Back in Perth, Nick Ward worked with James Hewgill and Wayne Osborn editing the material which he selected from the many hours of recording, transferring each of the sound samples to CD and then later to the computers which would control the installation.
lngamal Godingi was presented at the Fremantle Arts Centre, previously the Women's Lunatic Asylum, and as such, resonant with it's particular history of pain and suffering. 11 is quite a wild experience to go to an opening in this most colonial of buildings as the guest of fifteen traditional Elders from the Kimberley's Bardi, Walmajarri , Wangkajunga and Gooniyandi tribes. Sausages are sizzling on the large barbeques; there are people everywhere- black and white-and of course, lots of kids and dogs. it's cheerful, celebratory, fun and feels perfectly normal. Why should an experience "so relaxed and comfortable" be so rare?
The installation space is dark but clearly visible, as are the patterns (concentric circles) painted onto the hessian floor and, despite the sound, it is strangely quiet. lt is interesting how some sounds evoke silence. The installation consists of ten individual zones of light and sound. Each zone is controlled by computer technology and triggered by the presence and movement of the audience (no more than fifteen at time) through the space. Each light triggers a different sound sample telling its own story or creating its own fragment of experience, but surrounding the visitor are the sounds of running water, distant grumbling thunder, the wind in the trees.
Within the circles, it is possible to hear people talking, the sound of children laughing, the stories of different countries.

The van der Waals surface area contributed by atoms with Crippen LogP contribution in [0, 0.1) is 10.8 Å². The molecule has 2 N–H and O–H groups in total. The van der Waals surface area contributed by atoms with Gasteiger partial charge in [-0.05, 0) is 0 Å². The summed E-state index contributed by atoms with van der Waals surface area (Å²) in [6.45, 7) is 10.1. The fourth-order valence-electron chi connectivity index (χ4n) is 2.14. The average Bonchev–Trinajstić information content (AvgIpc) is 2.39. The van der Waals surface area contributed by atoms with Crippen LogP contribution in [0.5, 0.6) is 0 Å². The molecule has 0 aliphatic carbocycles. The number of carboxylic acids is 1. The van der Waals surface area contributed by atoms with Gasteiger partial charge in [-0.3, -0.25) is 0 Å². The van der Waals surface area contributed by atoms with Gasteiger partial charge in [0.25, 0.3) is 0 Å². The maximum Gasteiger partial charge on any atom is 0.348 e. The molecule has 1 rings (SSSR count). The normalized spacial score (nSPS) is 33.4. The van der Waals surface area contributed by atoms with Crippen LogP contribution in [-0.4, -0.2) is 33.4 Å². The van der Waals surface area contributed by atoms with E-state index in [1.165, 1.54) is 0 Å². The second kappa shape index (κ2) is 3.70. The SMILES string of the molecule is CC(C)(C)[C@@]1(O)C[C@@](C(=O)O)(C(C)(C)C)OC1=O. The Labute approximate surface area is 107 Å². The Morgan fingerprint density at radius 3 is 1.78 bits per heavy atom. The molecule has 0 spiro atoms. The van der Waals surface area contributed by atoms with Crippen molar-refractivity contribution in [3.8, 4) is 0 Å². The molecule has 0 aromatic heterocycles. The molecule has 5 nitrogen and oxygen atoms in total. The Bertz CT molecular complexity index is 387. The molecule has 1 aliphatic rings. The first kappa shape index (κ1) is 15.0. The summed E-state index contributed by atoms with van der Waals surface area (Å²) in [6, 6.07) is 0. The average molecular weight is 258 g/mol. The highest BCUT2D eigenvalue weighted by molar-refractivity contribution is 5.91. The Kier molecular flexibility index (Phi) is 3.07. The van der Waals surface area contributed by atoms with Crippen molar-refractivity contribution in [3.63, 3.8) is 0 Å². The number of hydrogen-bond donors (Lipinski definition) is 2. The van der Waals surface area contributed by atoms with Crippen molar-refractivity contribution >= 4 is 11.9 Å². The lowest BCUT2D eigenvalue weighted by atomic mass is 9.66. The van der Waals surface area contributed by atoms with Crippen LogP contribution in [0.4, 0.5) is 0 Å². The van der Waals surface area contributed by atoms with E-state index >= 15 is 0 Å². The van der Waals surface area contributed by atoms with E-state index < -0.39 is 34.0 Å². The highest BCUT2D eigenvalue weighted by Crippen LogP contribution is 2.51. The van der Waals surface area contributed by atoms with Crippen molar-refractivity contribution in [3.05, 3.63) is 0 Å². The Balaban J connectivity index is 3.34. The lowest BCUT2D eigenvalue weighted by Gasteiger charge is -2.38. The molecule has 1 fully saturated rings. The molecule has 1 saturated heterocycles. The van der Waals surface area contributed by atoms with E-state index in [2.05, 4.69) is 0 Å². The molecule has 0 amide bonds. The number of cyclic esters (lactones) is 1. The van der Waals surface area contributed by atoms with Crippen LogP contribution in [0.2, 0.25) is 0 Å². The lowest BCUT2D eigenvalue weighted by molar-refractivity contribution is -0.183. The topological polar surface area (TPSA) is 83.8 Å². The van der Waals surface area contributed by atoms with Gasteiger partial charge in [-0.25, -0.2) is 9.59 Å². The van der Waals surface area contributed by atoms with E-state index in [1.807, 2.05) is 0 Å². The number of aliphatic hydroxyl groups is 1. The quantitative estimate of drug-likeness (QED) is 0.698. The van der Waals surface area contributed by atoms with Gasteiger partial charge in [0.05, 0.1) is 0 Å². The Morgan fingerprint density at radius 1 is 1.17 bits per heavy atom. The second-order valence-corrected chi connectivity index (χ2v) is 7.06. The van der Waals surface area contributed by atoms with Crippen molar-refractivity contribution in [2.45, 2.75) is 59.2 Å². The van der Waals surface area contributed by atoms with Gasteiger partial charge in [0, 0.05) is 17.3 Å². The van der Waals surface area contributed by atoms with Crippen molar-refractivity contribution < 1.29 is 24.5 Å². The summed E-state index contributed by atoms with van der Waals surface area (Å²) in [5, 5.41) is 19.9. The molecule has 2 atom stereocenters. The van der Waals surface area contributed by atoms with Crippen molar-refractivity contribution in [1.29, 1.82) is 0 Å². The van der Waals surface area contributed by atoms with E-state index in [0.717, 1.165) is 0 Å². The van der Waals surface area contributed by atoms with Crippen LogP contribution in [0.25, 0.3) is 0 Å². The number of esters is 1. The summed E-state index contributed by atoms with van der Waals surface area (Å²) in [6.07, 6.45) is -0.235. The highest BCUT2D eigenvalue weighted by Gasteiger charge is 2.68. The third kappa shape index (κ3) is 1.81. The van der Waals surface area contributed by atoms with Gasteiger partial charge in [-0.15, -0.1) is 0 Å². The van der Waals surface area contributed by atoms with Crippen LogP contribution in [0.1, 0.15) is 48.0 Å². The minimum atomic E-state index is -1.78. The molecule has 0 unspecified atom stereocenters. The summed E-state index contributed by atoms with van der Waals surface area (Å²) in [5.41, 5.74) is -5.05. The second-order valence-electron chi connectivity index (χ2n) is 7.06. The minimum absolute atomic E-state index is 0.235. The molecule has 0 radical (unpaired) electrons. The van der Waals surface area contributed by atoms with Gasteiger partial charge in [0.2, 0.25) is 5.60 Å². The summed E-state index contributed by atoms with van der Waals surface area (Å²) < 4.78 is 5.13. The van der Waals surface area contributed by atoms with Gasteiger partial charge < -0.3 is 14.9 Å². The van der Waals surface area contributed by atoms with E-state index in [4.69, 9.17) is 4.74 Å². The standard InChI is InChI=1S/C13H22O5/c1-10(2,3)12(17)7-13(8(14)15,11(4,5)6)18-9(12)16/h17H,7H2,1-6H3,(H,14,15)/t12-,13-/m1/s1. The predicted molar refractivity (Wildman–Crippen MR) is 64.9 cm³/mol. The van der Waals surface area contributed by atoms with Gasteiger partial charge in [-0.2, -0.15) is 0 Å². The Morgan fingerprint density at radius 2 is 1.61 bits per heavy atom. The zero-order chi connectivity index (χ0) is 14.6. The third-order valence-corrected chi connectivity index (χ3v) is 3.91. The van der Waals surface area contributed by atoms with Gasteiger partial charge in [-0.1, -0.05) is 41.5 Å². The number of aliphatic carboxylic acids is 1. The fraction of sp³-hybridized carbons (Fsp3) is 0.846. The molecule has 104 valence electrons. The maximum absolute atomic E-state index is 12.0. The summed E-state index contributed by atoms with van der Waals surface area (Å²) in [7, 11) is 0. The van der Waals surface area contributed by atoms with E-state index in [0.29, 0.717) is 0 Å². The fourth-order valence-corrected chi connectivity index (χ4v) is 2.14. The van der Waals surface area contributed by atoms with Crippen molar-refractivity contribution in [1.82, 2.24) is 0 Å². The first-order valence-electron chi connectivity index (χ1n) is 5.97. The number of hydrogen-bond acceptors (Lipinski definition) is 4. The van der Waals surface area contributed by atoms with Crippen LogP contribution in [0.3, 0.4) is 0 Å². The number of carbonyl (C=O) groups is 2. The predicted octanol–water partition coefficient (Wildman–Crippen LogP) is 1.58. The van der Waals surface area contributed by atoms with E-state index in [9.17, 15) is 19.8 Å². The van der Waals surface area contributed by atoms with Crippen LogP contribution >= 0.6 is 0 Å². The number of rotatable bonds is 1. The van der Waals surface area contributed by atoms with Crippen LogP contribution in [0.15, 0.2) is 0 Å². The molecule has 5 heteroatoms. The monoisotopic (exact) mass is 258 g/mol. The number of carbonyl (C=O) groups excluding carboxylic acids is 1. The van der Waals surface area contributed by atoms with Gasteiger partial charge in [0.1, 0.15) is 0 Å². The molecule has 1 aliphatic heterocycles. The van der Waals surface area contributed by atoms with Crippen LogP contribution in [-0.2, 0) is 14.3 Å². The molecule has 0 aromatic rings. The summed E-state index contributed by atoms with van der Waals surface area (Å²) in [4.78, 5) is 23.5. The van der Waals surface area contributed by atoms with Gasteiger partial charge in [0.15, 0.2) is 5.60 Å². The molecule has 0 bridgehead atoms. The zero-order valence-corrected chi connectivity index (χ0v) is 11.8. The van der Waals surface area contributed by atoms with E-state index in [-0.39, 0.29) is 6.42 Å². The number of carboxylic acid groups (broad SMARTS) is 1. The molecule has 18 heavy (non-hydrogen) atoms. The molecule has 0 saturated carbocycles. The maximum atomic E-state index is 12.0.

All the old people know the meaning of the story for their own country. People believe in that story and follow that story from the time we call Ngarrangkarni. Kartiya (non-Aboriginal people) say Dreamtime. 4
Jo Brown, Walmajarri Elder, KALACC Chairperson
As well as the Dreamtime stories, the 'open' stories of Law and Culture, there are contemporary tales of everyday life. There are jokes. Country and western music drifts from one space, even the ABC news theme. lt all builds a rich aural experience which emphasises a relationship of continuity rather than rupture with past traditions. To appropriate Umberto Ecco, it is this gradual discovery of 'new methods of adjustment' between different cultural traditions and between high and low, contemporary and traditional cultures; 'this immense work of bricolage balanced among nostalgia, hope and despair', which is perhaps not only what is most interesting but offers the most hope despite our current condition.
So if the prognosis for reconciliation does not appear optimistic at this time, then events such as lngamal Godingi become increasingly important. Such an event is of course not enough to shift an inherently racist culture but then as Tasmanian writer and theorist Ian Mclean has stated:
...art is not well positioned to deal with this anyway, if only because it has played such a prominent role in the culture of colonialism-although equally this is the reason why action must be taken in this arena.5
In inviting us to listen, to participate in a project which combines both ancient traditions and contemporary cultures, of Aboriginal and non-Aboriginal cultures and the very different worlds of experience that all the participants brought to the work, lngamal Godingi offers an extraordinary moment of respite, a glimmer of optimism. It's not only good politics. It's good art.
I. Art(icu/ations), was a program of artists' talks and forums focuss ing on the diverse art (primarily visual) practices produced as part of the 1997 Festival of Perth.
2. lngamal Godingi catalogue.
5. lan Mclean, "lndigenerty and Australian art schools: reasons to panic", speaking at the Hatched: Healthway National Graduate Show Symposium, June 1997.